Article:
Why Volkswagens Are a Better Investment Than People Think

A common assumption among many people is that Volkswagens are challenging to maintain and repair. Drivers have always loved the performance and fun-to-drive factor of VWs. But a general belief has been that parts are hard to find and that there would be a long wait for them.

Another belief is that VW’s “complicated German engineering” requires a mechanic with highly specialized knowledge to fix the car. And if your VW went in for repairs, forget it. It could take weeks before someone figured out the problem.

Ever since the Volkswagen Beetle came to the U.S. in the 1950s, more than a few people have clung to these notions.

The reality behind the assumption

In retrospect, some truth hides underneath these ideas. Years ago, certain VW parts were indeed hard to find because they had to be imported from Germany or Mexico.

In the early 2000s, some diagnostic codes on VW Jettas and Passats couldn’t be picked up by electronic code readers. VW mechanics had to rely on their specialized training to troubleshoot these cars mechanically. This labor-intensive process cost owners valuable time and, if the car was off warranty, considerable money.

And until 2006, Volkswagen used a boxer engine configuration in most of its cars. Some do-it-yourselfers (and some mechanics) felt that this configuration was hard to access and repair.

But Volkswagen has taken a quantum leap forward in dispelling these long-instilled beliefs. Maintenance on its cars has become easier and more economical, just as it has with a Toyota. The reason for this is because, like Toyota, VW is now one of the world’s largest vehicle makers.

Volkswagen goes global

In 2018 alone, Volkswagen has sold 10.8 million vehicles. It surpassed Toyota last year and has outranked giants such as Hyundai, General Motors, and Ford in sales volume for the past few years.

Volkswagen has expanded through the acquisition of several vehicle brands over the years. It began with the purchase of Audi in 1966 and went on to acquire Bentley, Lamborghini, and Bugatti in 1998.

The vehicle maker snapped up Porsche and Ducati in 2012 as well as European brands Skoda and SEAT. It’s also been making a strong showing in China and other Asian markets in the 2010s.

6 reasons why it’s now easier and cheaper to maintain and fix a Volkswagen

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Endless adventure with Tiggy ⛰

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In 2015, however, Volkswagen was entangled in an emission scandal that seriously threatened its reputation. Since then VW has worked hard to win back car buyers. Simplifying maintenance and repair was one major way to appeal to potential customers.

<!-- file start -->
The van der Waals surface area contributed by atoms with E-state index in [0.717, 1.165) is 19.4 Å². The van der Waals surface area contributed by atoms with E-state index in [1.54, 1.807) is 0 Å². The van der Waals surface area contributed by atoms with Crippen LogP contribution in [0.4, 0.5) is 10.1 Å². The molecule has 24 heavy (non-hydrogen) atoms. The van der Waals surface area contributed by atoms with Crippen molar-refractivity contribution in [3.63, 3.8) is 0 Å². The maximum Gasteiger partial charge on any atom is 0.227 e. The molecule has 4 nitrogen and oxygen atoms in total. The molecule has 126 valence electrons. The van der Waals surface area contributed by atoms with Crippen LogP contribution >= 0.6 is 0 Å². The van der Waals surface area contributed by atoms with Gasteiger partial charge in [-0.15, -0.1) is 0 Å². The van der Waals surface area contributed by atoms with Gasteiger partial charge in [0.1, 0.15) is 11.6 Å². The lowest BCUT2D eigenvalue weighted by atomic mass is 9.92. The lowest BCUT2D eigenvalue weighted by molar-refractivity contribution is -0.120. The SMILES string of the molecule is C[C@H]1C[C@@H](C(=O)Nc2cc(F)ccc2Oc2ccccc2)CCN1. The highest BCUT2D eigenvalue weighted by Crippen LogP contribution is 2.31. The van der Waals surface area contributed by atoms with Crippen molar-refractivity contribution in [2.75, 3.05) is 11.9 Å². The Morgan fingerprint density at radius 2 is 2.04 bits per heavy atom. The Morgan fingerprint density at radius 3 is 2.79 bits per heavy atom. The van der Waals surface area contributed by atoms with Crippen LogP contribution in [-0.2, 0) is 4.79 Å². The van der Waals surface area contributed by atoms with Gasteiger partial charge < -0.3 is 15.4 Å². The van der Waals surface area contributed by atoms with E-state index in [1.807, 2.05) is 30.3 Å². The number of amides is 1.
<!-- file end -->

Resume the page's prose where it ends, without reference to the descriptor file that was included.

Here are six reasons why this automaker is able to do this.

Widely available parts

If you do your own maintenance, Volkswagen now has 650 dealerships where you can purchase parts. You can also buy VW parts online from Volkswagen’s website, automotive retailers such as Advance Auto Parts, and specialty automotive e-commerce sites. You might be able to save money if you shop around.

Lower chance of a repair being severe

According to RepairPal.com, Volkswagens are slightly less likely to need urgent repairs as compared to other cars. Fewer severe repairs can save you money, not mention the inconvenience.

Excellent warranties 

Volkswagen offers a six-year/72,000-mile bumper-to-bumper transferable warranty on all new models except the e-Golf. But if you’re thinking of buying a VW you should do it now because VW will be cutting it back to a four-year/50,000-mile warranty for 2020 models.

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#PassatGT looking fierce.

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Above-average reliability 

Most VW models rate higher than average for reliability. For example, the Tiguan has a J.D. Power reliability score of 4 out of 5, according to U.S. News & World Report.   

Non-dealership certified VW mechanics 

You don’t have to go to a dealership to have your VW repaired as long as the mechanic you go to is Volkswagen-certified. This may save you some money on labor as compared to going to the dealership.

Cheaper to maintain over the long haul 

On the YourMechanic.com website, estimates of total car maintenance over 10 years show that Volkswagen is one of the more economical cars to maintain.

It costs $7,800 to maintain a VW over this time period, which is only $600 more than a Honda. For comparison, the BMW is the most expensive at $17,800.

Of course, you can save yourself money and grief if you maintain your Atlas or Arteon according to the manufacturer’s recommendations. Also, fun driving that pushes your GTI or Beetle a little harder means that you’ll need to be more attentive than usual for maintenance.

But with Volkswagen making it easier and more affordable to take care of your new VW these days, so you can enjoy it with fewer worries.